You’ve gotta watch this. ‘The TELL of Captain Walker’… https://youtu.be/23SVHUPrUJ4
Not just because it’s from Mad Max 3, and a vision of life in a post nuclear apocalyptic future (the poxyclips). But, for me, it’s the best way of getting my head around some complicated stuff. What people mean when they talk about things like; oral history, tribal storytelling circles and the idea of knowledge sharing by ancient (and possibly future) humans.
Thunderdome Context. Just to put the scene in context. Mad Max has ended up in the middle of a ‘tribe’ of children who were rescued from a devastated city by Captain Walker (flying a 747). Captain Walker and a number of adults left the tribe some time ago, looking for a ‘better’ land. He’d promised to return. The remaining tribe recall the details of Captain Walker through the process of the ‘Tell’. A sort of tribal story-telling circle that Mad Max experiences.
Mad Max (3) Beyond Thunderdome released in 1985, was written by George Miller and Terry Hayes. You can read a transcript by Scott Myers here on ‘Go Into The Story’. Almost 40 years ago I don’t think I appreciated just how good it was.
The Power of Story. For once, I’d actually recommend reading the comments on You Tube. It’s clearly had an impact. Here’s an extract from the script that sets the scene…
“This ain’t one body’s story. It’s the story of us all. We got it mouth-to-mouth, so you got to listen it and ‘member, ’cause what you hears today you got to tell the birthed tomorrow.” (tomorah in Aussie)
If you’ve watched the scene as many times as I have, you might sense a few themes emerging:
- Understanding the World. There’s a view that stories and storytelling evolved alongside humans as the way we understand, and make sense, of the world around us. The Tell of Captain Walker certainly plunges you into that possibility.
- Oral History is History. Humans were telling stories as a way of ‘remembering’ and sharing knowledge a long time before we got around to writing things down. Just because its written down doesn’t mean it’s a more accurate or valid version of what happened. Have a read of this Parks Canada account of how Inuit oral history led to the discovery of the lost ships of the Franklin Expedition to discover the North West Passage. Oral history succeeded where modern technology struggled (thanks to Ray MacNeil for several conversations about this).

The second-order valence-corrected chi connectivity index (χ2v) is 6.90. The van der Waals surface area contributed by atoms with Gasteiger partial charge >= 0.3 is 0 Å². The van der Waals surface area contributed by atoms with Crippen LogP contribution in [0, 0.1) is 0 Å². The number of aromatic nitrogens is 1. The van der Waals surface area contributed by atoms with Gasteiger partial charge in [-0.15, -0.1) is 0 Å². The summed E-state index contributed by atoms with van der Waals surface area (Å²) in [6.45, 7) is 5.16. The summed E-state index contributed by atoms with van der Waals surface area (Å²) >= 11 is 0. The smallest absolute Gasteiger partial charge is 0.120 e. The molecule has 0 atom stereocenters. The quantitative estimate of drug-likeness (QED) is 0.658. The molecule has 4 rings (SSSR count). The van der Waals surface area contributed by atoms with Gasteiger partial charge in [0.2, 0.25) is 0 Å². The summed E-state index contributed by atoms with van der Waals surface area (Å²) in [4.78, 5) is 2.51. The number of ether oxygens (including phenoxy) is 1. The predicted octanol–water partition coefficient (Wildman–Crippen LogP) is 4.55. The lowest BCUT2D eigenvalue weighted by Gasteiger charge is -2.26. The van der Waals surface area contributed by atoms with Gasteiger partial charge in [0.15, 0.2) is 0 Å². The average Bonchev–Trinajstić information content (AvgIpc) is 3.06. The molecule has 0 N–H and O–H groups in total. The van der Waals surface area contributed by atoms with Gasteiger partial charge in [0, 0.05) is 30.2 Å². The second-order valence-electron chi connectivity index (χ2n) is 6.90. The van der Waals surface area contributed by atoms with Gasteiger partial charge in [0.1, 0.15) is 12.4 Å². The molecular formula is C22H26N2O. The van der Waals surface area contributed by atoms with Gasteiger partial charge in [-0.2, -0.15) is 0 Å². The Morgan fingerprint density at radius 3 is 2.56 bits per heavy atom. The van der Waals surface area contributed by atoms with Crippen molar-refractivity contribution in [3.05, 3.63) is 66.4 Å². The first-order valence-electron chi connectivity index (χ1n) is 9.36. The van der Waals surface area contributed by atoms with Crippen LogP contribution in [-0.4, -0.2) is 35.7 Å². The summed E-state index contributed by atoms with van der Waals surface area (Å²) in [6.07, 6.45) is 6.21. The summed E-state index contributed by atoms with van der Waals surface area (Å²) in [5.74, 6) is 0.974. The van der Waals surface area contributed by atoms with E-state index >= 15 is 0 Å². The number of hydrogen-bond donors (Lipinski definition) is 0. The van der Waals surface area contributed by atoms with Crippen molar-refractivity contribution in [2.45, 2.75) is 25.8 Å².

- The Story is The Measure (#TSisTM*). In a ‘data driven’ world we aren’t very good (generally) at thinking about stories as a measure of what is going on. It tends to be ignored by the ‘MSM’ Mainstream Simplistic Measurement industry, or put in the ‘too hard to do’ box. I am building up writing something on this, in the meantime (if you fancy) you can warm yourself up on the following;
- Dave Snowden – Story telling: an old skill in a new context, Business Information Review, or pretty much anything Dave has produced on storytelling and narrative.
- Matt Wyatt (Complex Wales) – #TSisTM and 43 quintillion ways to witness…
One final thought. Over the last 2 years of the pandemic I spent a reasonable amount of time sitting around a fire pit (old dustbin) in the garden talking and telling stories with close family members (totally Covid rules compliant). I suspect a lot of people did this sort of thing. I’m wondering if the pandemic version of the tribal story circle has cemented a few new (and old) stories in family histories? We’ve got an explanation of how Wolves were domesticated with cheese & onion crisps (apparently), that will stick in my mind… but that’s another story.
So, What’s the PONT?
- Stories and storytelling have been around a long time. They probably evolved alongside us and are part of what being human is about.
- Oral history is history. Just because it isn’t written down doesn’t mean it is less useful, it’s just different.
- We need to accept that stories are a measure of what is happening. If the story changes, there will be reasons and we need to pay attention. Stories are another, equally valuable, way of ‘knowing’.